Maya raised her hands defensively. “I guess I’m a human snob.”

“Glad we agree on something.”

“The problem with rollercoaster rides,” she continued, “is that they go up as well as down, I get that. But your analogy doesn’t work. Going down on a rollercoaster is much more fun than going up,” she said and looked at him suspiciously. “Are you sure you’ve been on a rollercoaster before?”

“You got me, alright,” he responded with a sheepish look. “But analogies aside for a moment, there are ups and downs to most things. You are undoubtedly running on a high of excitement at the moment, and that’s good. In fact I’m very happy for you –“

“But you’re worried that once things settle down I’ll crash into some sort of manic depression?” she interrupted.

He scowled. “I’m the counselor here. Leave the psychological buzzwords to me. That’s what I get paid for.”

“Oh boy, if you were hoping for a paycheck did you ever join the wrong ship.”

“What I’m trying to say is that being a starship captain also means carrying a great deal of responsibilities. You have over 500 men and women on this ship looking at you for guidance and leadership and to keep them safe from the doubtlessly numerous dangers we are bound to face out here. I’ve seen how you’ve thrown yourself into work and how you’re attempting to connect with your crew on a very personal level. But you will have to be prepared to make the hard choices down the line even if that means that somebody you care about could get hurt.”

She considered that for a moment, taking another sip of tea and then made eye contact with Vej again. “Did anybody ever tell you that you are a regular downer? I bet you don’t get many party invites.”

“For your information,” he said. “I’m considered to be the enfant terrible at the annual psychologist’s convention.”

“Is that like being the coroner at the morgue?” she said with a smirk.

He aimed a displeased look at her.

“You’re not telling me anything I haven’t already considered,” she said in a more serious tone. “I’ve done my Kobayashi Maru no-win scenario at the Academy and I’ve sent people I knew and respected to their deaths in holographic simulations.”

“Simulation beings the operative word there.”

She sighed. “So what? You want me to keep my distance from my crew because I may have to doom anyone of them at a moment’s notice, is that your advice? You want me to become one of those sourpuss captains that made me want to pull out my own hair while I was on DS5?”

He quickly shook his head. “No, not at all. In fact I tend to like your command style and I wouldn’t want you to change anything about it. It is who you are. But I also want to make you aware of the responsibility which now rests solely on your shoulders. I want you to be able to deal with a difficult situation when it sneaks up on you from seemingly out of the blue without it leaving you paralyzed.”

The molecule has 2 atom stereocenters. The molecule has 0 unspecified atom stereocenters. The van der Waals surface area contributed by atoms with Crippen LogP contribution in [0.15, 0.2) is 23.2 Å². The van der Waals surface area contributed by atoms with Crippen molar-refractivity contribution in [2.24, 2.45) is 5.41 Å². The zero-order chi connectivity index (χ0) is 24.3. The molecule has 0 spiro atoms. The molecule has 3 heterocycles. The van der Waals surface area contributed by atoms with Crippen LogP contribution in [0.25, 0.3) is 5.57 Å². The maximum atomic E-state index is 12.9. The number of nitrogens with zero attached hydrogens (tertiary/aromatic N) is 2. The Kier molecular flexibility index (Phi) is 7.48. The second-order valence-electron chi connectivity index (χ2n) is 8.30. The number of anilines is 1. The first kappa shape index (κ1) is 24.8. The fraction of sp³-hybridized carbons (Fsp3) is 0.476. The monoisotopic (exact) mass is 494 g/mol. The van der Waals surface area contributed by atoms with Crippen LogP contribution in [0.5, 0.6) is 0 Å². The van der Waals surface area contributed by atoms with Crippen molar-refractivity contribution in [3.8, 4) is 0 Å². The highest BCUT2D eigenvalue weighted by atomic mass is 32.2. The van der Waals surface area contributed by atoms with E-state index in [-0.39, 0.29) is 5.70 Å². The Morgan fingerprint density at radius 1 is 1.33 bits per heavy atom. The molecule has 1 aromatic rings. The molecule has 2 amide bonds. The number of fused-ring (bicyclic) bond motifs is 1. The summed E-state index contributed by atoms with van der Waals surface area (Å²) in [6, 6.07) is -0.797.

“Jeez, thanks for your vote of confidence in my abilities.”

“You know that’s not what I meant.”

She glanced out of the windows of her quarters and at the white streaks of the stars caused by the distortion of the warp bubble surrounding the ship. “I’d be lying if I said that it hasn’t been nagging at me. Intellectually I know that I’m ready for my own command. That I can handle it and that Starfleet was right to trust me with this awesome responsibility,” she said and looked at him. “But there is that tiny little voice in the back of my mind that wants to doubt all the evidence to the contrary and yell at me that I have no business being in that chair.”

“Congratulations,” he said, causing her to give him a somewhat perplexed look. “You are human.”

“Why does that almost sound like an insult coming from your lips?”

He shrugged and gave her a playful grin.
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Old May 19 2012, 07:17 PM   #40
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Re: Agamemnon Voyages: The God Particle

You certainly can't say Amaya doesn't have a solid support system aboard the ship. A trusted confidant and a top-notch chief of the boat are nothing to sneeze at.

Excellent character moments here, proving once again that Amaya has a good head on her shoulders and has more than earned this command.
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Old May 20 2012, 11:22 PM   #41
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Re: Agamemnon Voyages: The God Particle

Well it's good to see the Captain has some people on-board the ship she can rely upon! Everyone has so much emotional baggage It'll take a miracle to get them to work together.

Well written as usual, with a sense of real character and back story. Good stuff.
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Old May 23 2012, 06:26 PM   #42
CeJay
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Re: Agamemnon Voyages: The God Particle

Agamemnon, 2372